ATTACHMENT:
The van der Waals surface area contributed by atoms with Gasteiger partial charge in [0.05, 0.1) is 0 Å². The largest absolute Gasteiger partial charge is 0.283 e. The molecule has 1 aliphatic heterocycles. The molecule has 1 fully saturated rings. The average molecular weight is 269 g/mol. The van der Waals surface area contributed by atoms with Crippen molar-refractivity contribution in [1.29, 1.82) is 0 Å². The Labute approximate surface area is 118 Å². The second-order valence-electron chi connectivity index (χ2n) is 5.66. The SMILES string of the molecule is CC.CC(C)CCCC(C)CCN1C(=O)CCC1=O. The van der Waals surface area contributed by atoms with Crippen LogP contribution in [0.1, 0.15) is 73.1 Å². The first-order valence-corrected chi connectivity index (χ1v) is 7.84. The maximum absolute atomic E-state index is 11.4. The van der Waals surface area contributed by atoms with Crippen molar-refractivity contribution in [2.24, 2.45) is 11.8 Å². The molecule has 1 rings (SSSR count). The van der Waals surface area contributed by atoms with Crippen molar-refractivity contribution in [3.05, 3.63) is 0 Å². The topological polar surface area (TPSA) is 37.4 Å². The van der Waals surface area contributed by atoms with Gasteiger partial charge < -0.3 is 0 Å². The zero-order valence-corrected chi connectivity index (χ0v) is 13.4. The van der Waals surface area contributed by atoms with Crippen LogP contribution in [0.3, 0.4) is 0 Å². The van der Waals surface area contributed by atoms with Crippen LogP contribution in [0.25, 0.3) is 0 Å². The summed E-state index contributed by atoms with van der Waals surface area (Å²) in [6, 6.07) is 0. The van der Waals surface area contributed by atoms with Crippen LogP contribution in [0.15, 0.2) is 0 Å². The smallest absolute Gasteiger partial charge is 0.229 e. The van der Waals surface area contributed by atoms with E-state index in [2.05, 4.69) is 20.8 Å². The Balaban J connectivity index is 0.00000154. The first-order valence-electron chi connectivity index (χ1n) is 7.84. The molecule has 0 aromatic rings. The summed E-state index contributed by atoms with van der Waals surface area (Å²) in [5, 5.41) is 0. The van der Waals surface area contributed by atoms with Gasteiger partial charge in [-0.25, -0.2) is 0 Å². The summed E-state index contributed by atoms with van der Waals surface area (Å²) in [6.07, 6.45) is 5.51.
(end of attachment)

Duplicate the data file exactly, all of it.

The van der Waals surface area contributed by atoms with Gasteiger partial charge in [0.05, 0.1) is 0 Å². The largest absolute Gasteiger partial charge is 0.283 e. The molecule has 1 aliphatic heterocycles. The molecule has 1 fully saturated rings. The average molecular weight is 269 g/mol. The van der Waals surface area contributed by atoms with Crippen molar-refractivity contribution in [1.29, 1.82) is 0 Å². The Labute approximate surface area is 118 Å². The second-order valence-electron chi connectivity index (χ2n) is 5.66. The SMILES string of the molecule is CC.CC(C)CCCC(C)CCN1C(=O)CCC1=O. The van der Waals surface area contributed by atoms with Crippen LogP contribution in [0.1, 0.15) is 73.1 Å². The first-order valence-corrected chi connectivity index (χ1v) is 7.84. The maximum absolute atomic E-state index is 11.4. The van der Waals surface area contributed by atoms with Crippen molar-refractivity contribution in [2.24, 2.45) is 11.8 Å². The molecule has 1 rings (SSSR count). The van der Waals surface area contributed by atoms with Crippen molar-refractivity contribution in [3.05, 3.63) is 0 Å². The topological polar surface area (TPSA) is 37.4 Å². The van der Waals surface area contributed by atoms with Gasteiger partial charge < -0.3 is 0 Å². The zero-order valence-corrected chi connectivity index (χ0v) is 13.4. The van der Waals surface area contributed by atoms with Crippen LogP contribution in [0.3, 0.4) is 0 Å². The van der Waals surface area contributed by atoms with Crippen LogP contribution in [0.25, 0.3) is 0 Å². The summed E-state index contributed by atoms with van der Waals surface area (Å²) in [6, 6.07) is 0. The van der Waals surface area contributed by atoms with Crippen LogP contribution in [0.15, 0.2) is 0 Å². The smallest absolute Gasteiger partial charge is 0.229 e. The van der Waals surface area contributed by atoms with E-state index in [2.05, 4.69) is 20.8 Å². The Balaban J connectivity index is 0.00000154. The first-order valence-electron chi connectivity index (χ1n) is 7.84. The molecule has 0 aromatic rings. The summed E-state index contributed by atoms with van der Waals surface area (Å²) in [5, 5.41) is 0. The van der Waals surface area contributed by atoms with Gasteiger partial charge in [-0.25, -0.2) is 0 Å². The summed E-state index contributed by atoms with van der Waals surface area (Å²) in [6.07, 6.45) is 5.51.